Still, it would be great if Overton Square could recover like Beale Street, or maybe they don't want it to. Old folks still like music too, however, and most of them carry credit cards. Any potential investors for Randy's Acoustic Deli? Last week's gig was also a milestone of sorts, and I tell you because many of you have listened to us for a very long time and wouldn't otherwise know. Bob Simon and I started the Radiants in 1962 with Howard Calhoun and Mike Gardner, but it was already our third band. After the Silvertones and the Dynamics, with John McNulty on drums, we started the Casuals with David Friener and Gary Hofman in 1961. David Fleischman joined the band as a back-up singer, and became "Flash" when I was grounded for poor grades. But Bob and I started playing and singing together in 1959 and made our first appearance that same year at a summer camp. Now, I'm not fishing for attention or accolades, certainly not from any show-biz type organization, and wouldn't accept any if offered, but the first gig of this year marks fifty years that Bob Simon and I have been entertaining together, and without a single fistfight. Of course, it ain't over yet. I guess someone must have told us somewhere along the line to never give up. Questionable advice. It took me a week to recover. Next time, please let me know well in advance if you want to book us so I can start doing sit-ups.


jane said...

Randy, you'll never be too old to be "musically relevant"....wish I could have been there!! Brings back memories of our days in the Merit writers' and Bob, and me and Jimmy and the rest of of us...not necessarily making much of a living, but making great music!!!! Trust me, we made a dent....and these juveniles (thanks Harlan Howard) here in Nashville today, are standing on our shoulders....? Randy, those who are lucky enough to get to hear you and Bob play together, understand first hand what "musically relevant" really is. :)

Anonymous said...

I didn't know you were in the Board of Directors.... of course I was probably entering 1st grade when you were grounded.
Your sketch of Madison Avenue is all too true. Government money behind "Beale St." assures that Memphis will never again have an entertainment district like Mad. Ave. once was.

-jake th rake

Anonymous said...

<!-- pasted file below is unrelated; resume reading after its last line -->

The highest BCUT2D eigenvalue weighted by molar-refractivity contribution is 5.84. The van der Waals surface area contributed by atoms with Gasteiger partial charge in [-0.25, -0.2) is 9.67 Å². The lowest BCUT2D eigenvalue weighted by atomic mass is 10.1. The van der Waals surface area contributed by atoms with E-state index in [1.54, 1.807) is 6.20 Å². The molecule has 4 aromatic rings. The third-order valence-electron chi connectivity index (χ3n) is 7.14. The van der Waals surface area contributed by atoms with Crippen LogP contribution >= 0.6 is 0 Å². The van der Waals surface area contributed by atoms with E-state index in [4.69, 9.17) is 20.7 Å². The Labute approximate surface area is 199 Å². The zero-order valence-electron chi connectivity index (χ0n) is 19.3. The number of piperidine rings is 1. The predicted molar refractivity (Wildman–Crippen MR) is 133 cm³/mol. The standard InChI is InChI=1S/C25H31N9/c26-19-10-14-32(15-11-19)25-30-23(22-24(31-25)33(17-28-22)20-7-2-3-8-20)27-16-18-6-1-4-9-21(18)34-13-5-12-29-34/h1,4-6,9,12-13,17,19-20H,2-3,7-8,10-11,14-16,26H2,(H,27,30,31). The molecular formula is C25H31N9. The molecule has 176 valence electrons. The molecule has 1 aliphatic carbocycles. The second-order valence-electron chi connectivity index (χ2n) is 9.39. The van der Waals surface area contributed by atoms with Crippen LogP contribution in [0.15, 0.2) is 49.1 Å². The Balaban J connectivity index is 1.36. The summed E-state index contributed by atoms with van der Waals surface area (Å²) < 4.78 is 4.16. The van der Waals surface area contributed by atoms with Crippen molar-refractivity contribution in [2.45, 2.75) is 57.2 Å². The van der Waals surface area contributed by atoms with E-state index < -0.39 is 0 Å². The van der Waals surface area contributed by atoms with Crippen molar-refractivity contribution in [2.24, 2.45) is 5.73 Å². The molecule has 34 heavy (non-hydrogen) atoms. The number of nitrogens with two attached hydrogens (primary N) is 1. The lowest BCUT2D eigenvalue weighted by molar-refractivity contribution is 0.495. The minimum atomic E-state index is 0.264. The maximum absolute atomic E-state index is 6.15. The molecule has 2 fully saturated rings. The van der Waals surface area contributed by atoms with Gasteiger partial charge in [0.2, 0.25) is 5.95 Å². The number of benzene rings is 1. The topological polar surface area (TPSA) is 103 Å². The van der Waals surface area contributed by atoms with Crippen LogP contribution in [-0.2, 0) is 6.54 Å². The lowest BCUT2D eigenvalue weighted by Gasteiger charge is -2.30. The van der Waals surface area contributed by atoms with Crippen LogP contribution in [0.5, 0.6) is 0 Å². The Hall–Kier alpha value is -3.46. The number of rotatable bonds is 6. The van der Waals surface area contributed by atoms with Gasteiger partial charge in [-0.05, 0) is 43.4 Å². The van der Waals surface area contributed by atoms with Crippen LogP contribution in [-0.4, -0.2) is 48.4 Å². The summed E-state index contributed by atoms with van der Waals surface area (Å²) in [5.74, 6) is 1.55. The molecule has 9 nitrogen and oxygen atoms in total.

Glad to hear you are playing some. My bass is at the ready if you need it.

Anonymous said...

The battle of the bands at T. Walker Lewis,
learning the hail mary so i could get into the CYO's without having to carry your guitar. THE X-CLUB !
Our dad's liquor cabinets were well stocked, no one had heard of marijuana, Vietnam, or spy satellites.
1984 and was quite a ways away, and Big Brother was something you got when you pledged a frat. how innocent we were, (well some of us) now those were the days.

LBC said...

One of my favorite memories of The Radiants is y'all playing at "The Attic" at Levy's downtown for the teenage girl set. We were all so young. You played for every dance we had at whatever school or church or synagogue was hosting. We never missed the Radiants (or for that matter Flash, the Blazers, or the Counts). Boy, am I old!

and the Gradiants said...

Touch my heart, old man. Due to a bad case of psychoneuroses at the time I was unable to participate for very long but, lawdy lawd, can't remember having so much fun. We did CYOs for a year of so, didn't we? And when that mob of girls chased us as we pulled out after the Dave Clark Five...I felt like I was a contenduh.
A kiss to your girl.

Anonymous said...

The Radiants at Miss Kitty's Patio were outstanding. I think. Now which decade was that?

Anonymous said...

The Overton Square years were Memphis' best. I grieve that that era is past. Now when you go to the Square you have to step over syringes, used condoms, and look over your shoulder for muggers. Actually, in Memphis you have to look out for muggers even in broad daylight at every stop light, in every mall, and in every neighborhood that lies east of Germantown Rd. For that matter, most large cities are that way these days. I think that this state of affairs could be called social regression produce largely by social progressives. Bush was a f-up, but I don't think that he was responsible for this malaise. By the way, how is he responsible for your intestinal condition? Perhaps you should meditate more. It is supposed to keep externals from disturbing your equanimity. To change the subject, have you considered playing at Young St. Deli. It has a great ambiance and I feel sure that the clientele there would be kindly disposed to your musical fare. On the serious side, I do hate to hear of your failing health. Can Dr. Gregg provide any help? Maybe some readers of this blog or even WEVl could arrange for some sort of musical benefit. You deserve that much for your contributions to Memphis music.

Brett said...

Well written as usual. you mentioned Godfather's which I believe later became Solomon Alfred's. I recall many great nights of music there like hearing Paul Butterfield and Rick Danko together in the summer of 1980. Many wonderful memories were brought back by this blog. Thanks, Brett

Anonymous said...

I will never forget the time. I was in town with my first wife for yhe wedding of a family friend. I left the wedding in time for the Radiants last set at Huey's. I showed up with a sack of 'ludes so I quickly became the band's "best friend". The Radiants nailed soul R&b, and covers by The Crusaders. It was one of my favorite musical nights ever.